There was once a time when defiance was Jose Mourinho’s biggest strength. Today, that very trait is a sign of how far he is from reality and evolution.
In neurobiology, balance is referred to as the state of perfect equilibrium between alertness, anxiety and inhibition. Once the brain is exposed to enough of anything, the sensory nervous system is attuned to have a static response to similar activities. In modern parlance, we call it getting used to. You do it long enough, it becomes second nature.
After Sir Alex Ferguson left the touchline for the velvet seats of the directors’ box, Manchester United’s stature as a domestic and continental powerhouse has plummeted to levels not known by an entire generation of football fans. Over the last five years, many of the 6 million worldwide Mancs have gotten used to mediocrity on the pitch and tables alike.
So why did the Round of 16 exit at Sevilla’s hands cause such grief to the United faithful? Even if they had made it past the evidently more courageous and enterprising Spaniards, would they, in their current state, survive a Madrid, a Barcelona, a Juventus?
Manchester United are a difficult club to judge; it’s impossible to look at them today without applying the lens of the years gone by. Fans, media and ex-players would hoodwink you into believing that in their heyday, Ferguson’s United team played with eleven centre-forwards, such was their zeal to attack, entertain and not be boring. There seems to be a Manchester United way, and on that unwritten rule-book, there is apparently a clause which promises you success and entertainment everytime you buy a ticket or tune in to watch them.
The knives were out for José as soon as the final whistle rang at Old Trafford, punctuated by a din of boos from the crowd. His post-match press conference, just like the football his team played, wasn’t exactly an experience similar to hearing Neil Gaiman talk or David Gilmour sing. But how many pressers do you leave wanting to share a glass of Pinot Noir with him anyway?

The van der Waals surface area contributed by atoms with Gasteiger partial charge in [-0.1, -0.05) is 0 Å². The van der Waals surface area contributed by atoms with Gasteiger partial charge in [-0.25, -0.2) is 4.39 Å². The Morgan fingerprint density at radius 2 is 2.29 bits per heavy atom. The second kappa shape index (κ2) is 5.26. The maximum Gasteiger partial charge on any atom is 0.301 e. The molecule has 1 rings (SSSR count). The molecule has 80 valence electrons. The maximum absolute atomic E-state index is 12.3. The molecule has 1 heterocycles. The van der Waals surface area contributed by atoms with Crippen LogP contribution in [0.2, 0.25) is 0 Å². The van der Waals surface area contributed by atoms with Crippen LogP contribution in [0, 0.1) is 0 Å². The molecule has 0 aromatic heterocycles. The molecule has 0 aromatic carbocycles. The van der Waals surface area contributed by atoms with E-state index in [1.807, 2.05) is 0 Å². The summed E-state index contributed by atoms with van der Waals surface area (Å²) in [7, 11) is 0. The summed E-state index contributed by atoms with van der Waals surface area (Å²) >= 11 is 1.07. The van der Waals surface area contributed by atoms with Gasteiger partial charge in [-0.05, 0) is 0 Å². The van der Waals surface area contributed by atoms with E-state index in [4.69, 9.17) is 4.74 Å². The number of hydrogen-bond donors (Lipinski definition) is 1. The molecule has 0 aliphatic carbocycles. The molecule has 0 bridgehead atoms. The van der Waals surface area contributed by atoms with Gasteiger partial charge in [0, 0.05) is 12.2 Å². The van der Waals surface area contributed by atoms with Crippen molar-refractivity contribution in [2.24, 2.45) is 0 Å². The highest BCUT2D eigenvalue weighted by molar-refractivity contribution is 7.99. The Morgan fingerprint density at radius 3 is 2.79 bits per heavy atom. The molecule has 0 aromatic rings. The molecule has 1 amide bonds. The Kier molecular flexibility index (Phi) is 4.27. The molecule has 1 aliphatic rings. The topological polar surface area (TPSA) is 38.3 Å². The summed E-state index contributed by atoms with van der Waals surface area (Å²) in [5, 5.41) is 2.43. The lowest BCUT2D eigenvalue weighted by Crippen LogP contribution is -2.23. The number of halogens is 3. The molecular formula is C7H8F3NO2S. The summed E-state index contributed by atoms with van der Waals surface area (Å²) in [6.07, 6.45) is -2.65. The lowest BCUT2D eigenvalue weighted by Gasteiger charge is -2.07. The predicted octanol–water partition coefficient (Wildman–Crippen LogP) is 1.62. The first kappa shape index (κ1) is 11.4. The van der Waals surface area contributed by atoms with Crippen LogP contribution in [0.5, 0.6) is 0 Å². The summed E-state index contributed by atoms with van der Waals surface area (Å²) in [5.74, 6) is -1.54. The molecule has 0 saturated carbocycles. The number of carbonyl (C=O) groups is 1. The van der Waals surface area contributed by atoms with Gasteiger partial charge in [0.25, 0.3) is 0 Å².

Mourinho didn’t fail to thump his chest and mention in his defiant presser that he’s given the club their only European success in a decade. While that achievement must be given due credit, the cumulative of Saint Etienne, Rostov, Anderlecht, Celta Vigo and Ajax hardly merits awe. In the Carabao Cup, they had to fend off West Ham, Hull City and Southampton in the last three rounds.
Once you begin to move his achievement aside, there is that incessant talk of heavy expenditure. It’s important to remember that spending big isn’t a luxury available to a select few clubs anymore; multi-billion TV deals have empowered businessmen from all walks of life to invest in football teams and use them like horses on derby-day.
United today are a brand, equally synonymous with pop-culture music videos, social media campaigns and merchandise, as they are with effective football. For the first few, any business would need the biggest names on the planet, and it is football’s great tragedy, that popularity has never bred success, unlike the other way around.